From Tonya Jones, MSW Intern, Trauma Informed Oregon
My name is Tonya Jones. I am an MSW intern at Trauma Informed Oregon. I identify as a person with lived experience with trauma, addiction, and mental health. I would like to take some time to share my lived experience with the correctional system, to bring more attention to a growing problem within this system.
As a young adult, I made some unhealthy decisions that afforded me the great opportunity of intersecting with this system (sarcasm). I was 18 years of age and pregnant with my second child when I was sentenced to five years, with a two-and–a-half year minimum.
I can remember how I felt entering the Oregon Women’s Correctional Center. I was scared, overwhelmed, and confused; I felt all alone and very unsafe. I was locked in an isolated cell for about four to five hours, maybe longer. I couldn’t tell the time because there was no clock on the wall. My turn finally arrived for my intake, which included an invasive strip search. After being exposed and violated, I was given a minimal amount of hygiene products and several articles of clothing branded with a big orange sticker that looked like a sheriff’s badge with the words “Property of Oregon Women’s Correctional Center (OWCC).” During this process, I felt confused, frightened, and extremely overwhelmed because no one informed me of the process; no one spoke to me. It was as if I was a piece of cattle being herded to the slaughter, with no choices or ability to protect myself.
The good news is the facility took pregnant women to see an outside doctor for checkups. Of course, I was excited to get out and see the world and people. My excitement soon faded when I did not get to change into regular clothes and when they shackled my feet and handcuffed me with belly chains. The shackles hindered my ability to walk. If I had fallen I would have had no way of bracing myself because my hands were cuffed to my side, the belly chains pressed hard against my skin, my unborn child and I were at risk. I was put in a position where I had to rely on the very people that had violated me. Once again, I was scared and uncertain of what this trip was really going to look like. Once we arrived in the institution van, I hung my head low with shame and embarrassment. I watched the other patient’s facial expressions as they looked at me. The lack of transparency and communication were consistent in this situation as well. If someone had taken the time to tell me how this trip was going to go down, it would have allowed me to have some choice and power over the situation. I do believe if trauma informed care (TIC) was available back then and implemented in OWCC, my experience would have been a little better.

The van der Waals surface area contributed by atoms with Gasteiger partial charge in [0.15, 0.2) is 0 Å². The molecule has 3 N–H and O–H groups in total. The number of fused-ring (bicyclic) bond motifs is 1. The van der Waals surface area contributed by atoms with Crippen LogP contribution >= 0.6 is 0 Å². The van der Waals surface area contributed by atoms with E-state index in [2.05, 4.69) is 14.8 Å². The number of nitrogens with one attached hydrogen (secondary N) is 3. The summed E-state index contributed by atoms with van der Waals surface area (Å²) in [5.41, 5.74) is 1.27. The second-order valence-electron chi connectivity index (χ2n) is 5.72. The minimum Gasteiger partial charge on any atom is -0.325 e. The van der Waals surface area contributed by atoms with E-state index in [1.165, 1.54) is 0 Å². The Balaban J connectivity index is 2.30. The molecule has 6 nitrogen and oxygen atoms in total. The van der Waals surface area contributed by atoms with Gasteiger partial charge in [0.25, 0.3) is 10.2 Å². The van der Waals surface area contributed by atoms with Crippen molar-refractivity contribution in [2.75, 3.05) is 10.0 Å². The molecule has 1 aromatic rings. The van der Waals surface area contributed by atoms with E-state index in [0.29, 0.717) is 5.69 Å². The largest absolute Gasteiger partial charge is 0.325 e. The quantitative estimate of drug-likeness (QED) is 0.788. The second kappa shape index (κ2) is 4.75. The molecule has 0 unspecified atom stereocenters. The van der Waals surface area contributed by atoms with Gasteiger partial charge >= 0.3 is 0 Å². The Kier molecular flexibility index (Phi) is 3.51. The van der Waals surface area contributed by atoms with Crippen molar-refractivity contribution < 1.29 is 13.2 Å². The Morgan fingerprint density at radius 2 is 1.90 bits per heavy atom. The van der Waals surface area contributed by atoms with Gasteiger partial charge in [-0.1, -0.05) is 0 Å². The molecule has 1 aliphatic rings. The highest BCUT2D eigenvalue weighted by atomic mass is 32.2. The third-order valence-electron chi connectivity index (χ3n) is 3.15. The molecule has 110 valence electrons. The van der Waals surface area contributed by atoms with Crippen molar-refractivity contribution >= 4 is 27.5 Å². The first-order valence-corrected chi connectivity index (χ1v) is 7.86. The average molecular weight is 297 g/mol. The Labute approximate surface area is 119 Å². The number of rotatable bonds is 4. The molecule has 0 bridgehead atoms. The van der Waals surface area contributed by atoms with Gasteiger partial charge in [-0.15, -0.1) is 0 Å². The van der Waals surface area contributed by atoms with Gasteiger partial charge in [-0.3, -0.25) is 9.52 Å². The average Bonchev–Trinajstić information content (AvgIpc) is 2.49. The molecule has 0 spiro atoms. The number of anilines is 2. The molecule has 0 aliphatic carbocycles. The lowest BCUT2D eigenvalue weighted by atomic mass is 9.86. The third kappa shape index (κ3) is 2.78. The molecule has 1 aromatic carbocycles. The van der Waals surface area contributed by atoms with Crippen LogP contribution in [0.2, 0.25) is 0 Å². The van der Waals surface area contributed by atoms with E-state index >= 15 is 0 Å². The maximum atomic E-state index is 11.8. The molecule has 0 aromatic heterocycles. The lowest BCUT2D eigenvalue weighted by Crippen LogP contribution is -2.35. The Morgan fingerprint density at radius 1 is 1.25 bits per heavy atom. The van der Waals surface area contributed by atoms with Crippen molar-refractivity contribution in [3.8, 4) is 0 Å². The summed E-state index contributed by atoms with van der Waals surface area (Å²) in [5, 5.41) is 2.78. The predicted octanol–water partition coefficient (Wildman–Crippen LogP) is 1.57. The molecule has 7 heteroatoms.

I left the Oregon Women’s Correctional Center more damaged then I went in. I internalized the whole experience. This is the reason why I spent the last 6 months reading and researching the intersection of TIC and the justice system, ultimately creating an infographic: Corrections/Trauma Informed Care. I created this infographic because of my own experience and the experiences of so many others. My hope is that this will shed light on a how detrimental correctional facilities are to the most vulnerable populations. I want to inform the “powers that be” that there is a way of providing empowerment, safety, and support. It would be nice if we could do away with this system all together. Until this can come to fruition, below are some strong suggestions and models of TIC implementation in corrections. The infographic is for informational purposes only. Each heading has detailed information that I believe is important to know, for corrections and anyone that is interested in this matter. If you are interested in how to implement TIC, please go to the Road Map to Trauma Informed Care.